Montclair State University’s “Villa of the Antonines” Project, which is investigating an imperial Roman villa complex in Genzano di Roma (ancient Lanuvium), Italy, conducted its 10th season of excavation and study during summer 2019. At the heart of this year’s activities was a four-week archaeological fieldschool, under the guidance of Drs. Deborah Chatr Aryamontri and Timothy Renner, that brought ten new students and six returning students to the site to excavate and work together with Italian professional archaeologists who are part of the project team.
The students not only excavated but also learned the basic skills of cleaning and cataloguing artifacts, record-keeping, and surveying. The villa complex includes an amphitheater and baths, but work this year focused on a group of residential rooms with black-and-white mosaic floors; several of the students worked with a master restorer on the project staff to repair and restore one of the most important of these mosaics. The archaeological evidence suggests that the villa did in fact belong to the Antonine dynasty of emperors, including the infamous Commodus, who may have killed wild animals in its amphitheater.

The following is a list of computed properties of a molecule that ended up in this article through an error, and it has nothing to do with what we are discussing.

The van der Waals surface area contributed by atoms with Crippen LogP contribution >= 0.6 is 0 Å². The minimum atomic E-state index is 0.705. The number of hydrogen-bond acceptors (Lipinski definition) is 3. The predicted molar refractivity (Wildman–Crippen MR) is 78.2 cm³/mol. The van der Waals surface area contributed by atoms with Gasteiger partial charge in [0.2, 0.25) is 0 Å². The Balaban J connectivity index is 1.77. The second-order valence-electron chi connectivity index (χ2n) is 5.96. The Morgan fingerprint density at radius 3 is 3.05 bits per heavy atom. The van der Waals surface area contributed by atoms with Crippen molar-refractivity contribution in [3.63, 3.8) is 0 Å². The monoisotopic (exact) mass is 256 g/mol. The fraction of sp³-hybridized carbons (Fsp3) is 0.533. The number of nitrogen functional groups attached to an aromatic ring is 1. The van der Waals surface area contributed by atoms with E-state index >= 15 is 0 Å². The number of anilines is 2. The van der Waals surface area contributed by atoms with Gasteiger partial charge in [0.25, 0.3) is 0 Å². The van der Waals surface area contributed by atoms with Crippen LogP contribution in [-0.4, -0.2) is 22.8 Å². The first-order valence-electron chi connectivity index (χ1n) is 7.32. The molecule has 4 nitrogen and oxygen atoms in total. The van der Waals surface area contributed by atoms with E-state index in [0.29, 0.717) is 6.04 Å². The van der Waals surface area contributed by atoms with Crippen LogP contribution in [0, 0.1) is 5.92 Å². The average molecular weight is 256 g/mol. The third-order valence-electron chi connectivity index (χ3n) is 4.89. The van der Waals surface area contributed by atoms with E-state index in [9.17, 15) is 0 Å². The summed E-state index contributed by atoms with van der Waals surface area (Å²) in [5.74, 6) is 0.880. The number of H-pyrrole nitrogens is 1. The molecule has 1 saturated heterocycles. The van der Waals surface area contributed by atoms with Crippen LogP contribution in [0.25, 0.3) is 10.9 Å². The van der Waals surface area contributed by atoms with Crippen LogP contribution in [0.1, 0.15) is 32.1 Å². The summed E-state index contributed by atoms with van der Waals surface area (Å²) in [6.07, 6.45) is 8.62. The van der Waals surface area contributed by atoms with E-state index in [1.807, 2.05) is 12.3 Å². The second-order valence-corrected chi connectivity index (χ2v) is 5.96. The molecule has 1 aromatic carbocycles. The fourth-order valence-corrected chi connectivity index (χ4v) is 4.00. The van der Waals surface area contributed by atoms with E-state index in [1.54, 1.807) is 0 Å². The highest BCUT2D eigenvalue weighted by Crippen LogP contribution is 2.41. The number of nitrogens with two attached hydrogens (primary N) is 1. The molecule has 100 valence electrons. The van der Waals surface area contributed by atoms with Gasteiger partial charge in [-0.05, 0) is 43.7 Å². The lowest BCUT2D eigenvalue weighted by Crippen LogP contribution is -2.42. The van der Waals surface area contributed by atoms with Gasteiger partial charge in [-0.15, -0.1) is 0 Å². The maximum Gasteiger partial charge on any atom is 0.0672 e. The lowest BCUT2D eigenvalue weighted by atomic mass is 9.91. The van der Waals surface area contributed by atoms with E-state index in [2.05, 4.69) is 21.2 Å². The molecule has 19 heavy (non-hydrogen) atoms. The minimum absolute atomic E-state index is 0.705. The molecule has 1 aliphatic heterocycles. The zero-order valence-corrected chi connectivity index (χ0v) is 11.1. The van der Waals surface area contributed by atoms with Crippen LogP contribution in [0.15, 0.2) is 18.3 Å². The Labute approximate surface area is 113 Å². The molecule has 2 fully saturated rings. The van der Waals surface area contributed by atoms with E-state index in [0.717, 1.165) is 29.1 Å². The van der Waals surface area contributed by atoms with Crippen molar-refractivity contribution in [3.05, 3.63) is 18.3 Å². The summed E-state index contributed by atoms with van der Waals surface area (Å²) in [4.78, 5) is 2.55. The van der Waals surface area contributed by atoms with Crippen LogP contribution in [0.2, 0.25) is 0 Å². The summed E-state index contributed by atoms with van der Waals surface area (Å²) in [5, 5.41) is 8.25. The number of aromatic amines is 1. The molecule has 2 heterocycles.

This year’s participants were housed in a hotel near the center of Genzano, a friendly town of 24,000 people within commuting distance to Rome, which is located just 18 miles away. Field trips for the students included a day-long excursion to Pompeii.